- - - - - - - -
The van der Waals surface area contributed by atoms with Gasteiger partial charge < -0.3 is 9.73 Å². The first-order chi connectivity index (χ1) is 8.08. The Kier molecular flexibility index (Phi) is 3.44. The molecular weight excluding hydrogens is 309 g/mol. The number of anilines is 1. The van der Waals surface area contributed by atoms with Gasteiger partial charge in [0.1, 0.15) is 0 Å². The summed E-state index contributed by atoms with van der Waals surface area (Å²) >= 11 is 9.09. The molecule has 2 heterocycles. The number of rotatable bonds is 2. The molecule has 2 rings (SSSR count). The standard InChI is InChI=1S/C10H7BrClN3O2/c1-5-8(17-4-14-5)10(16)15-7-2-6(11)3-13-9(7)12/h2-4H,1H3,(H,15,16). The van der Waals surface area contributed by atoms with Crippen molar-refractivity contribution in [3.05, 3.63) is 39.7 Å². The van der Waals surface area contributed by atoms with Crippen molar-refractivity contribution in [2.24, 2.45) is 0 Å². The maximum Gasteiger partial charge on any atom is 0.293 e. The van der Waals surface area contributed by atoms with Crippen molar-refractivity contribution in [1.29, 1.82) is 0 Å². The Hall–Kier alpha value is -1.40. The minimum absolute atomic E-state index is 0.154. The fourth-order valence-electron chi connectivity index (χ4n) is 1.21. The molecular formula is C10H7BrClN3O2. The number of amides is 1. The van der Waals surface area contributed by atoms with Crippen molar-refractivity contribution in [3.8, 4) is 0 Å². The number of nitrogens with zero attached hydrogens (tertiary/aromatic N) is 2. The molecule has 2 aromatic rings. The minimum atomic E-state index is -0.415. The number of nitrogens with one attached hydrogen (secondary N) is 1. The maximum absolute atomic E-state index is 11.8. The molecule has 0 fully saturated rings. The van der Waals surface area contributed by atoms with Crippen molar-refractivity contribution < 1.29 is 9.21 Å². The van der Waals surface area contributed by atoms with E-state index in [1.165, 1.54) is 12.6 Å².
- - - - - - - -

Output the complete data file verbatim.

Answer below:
The van der Waals surface area contributed by atoms with Gasteiger partial charge < -0.3 is 9.73 Å². The first-order chi connectivity index (χ1) is 8.08. The Kier molecular flexibility index (Phi) is 3.44. The molecular weight excluding hydrogens is 309 g/mol. The number of anilines is 1. The van der Waals surface area contributed by atoms with Gasteiger partial charge in [0.1, 0.15) is 0 Å². The summed E-state index contributed by atoms with van der Waals surface area (Å²) >= 11 is 9.09. The molecule has 2 heterocycles. The number of rotatable bonds is 2. The molecule has 2 rings (SSSR count). The standard InChI is InChI=1S/C10H7BrClN3O2/c1-5-8(17-4-14-5)10(16)15-7-2-6(11)3-13-9(7)12/h2-4H,1H3,(H,15,16). The van der Waals surface area contributed by atoms with Crippen molar-refractivity contribution in [3.05, 3.63) is 39.7 Å². The van der Waals surface area contributed by atoms with Crippen molar-refractivity contribution in [2.24, 2.45) is 0 Å². The maximum Gasteiger partial charge on any atom is 0.293 e. The van der Waals surface area contributed by atoms with Crippen molar-refractivity contribution in [1.29, 1.82) is 0 Å². The Hall–Kier alpha value is -1.40. The minimum absolute atomic E-state index is 0.154. The fourth-order valence-electron chi connectivity index (χ4n) is 1.21. The molecular formula is C10H7BrClN3O2. The number of amides is 1. The van der Waals surface area contributed by atoms with Crippen molar-refractivity contribution in [3.8, 4) is 0 Å². The number of nitrogens with zero attached hydrogens (tertiary/aromatic N) is 2. The molecule has 2 aromatic rings. The minimum atomic E-state index is -0.415. The number of nitrogens with one attached hydrogen (secondary N) is 1. The maximum absolute atomic E-state index is 11.8. The molecule has 0 fully saturated rings. The van der Waals surface area contributed by atoms with Crippen molar-refractivity contribution < 1.29 is 9.21 Å². The van der Waals surface area contributed by atoms with E-state index in [1.165, 1.54) is 12.6 Å².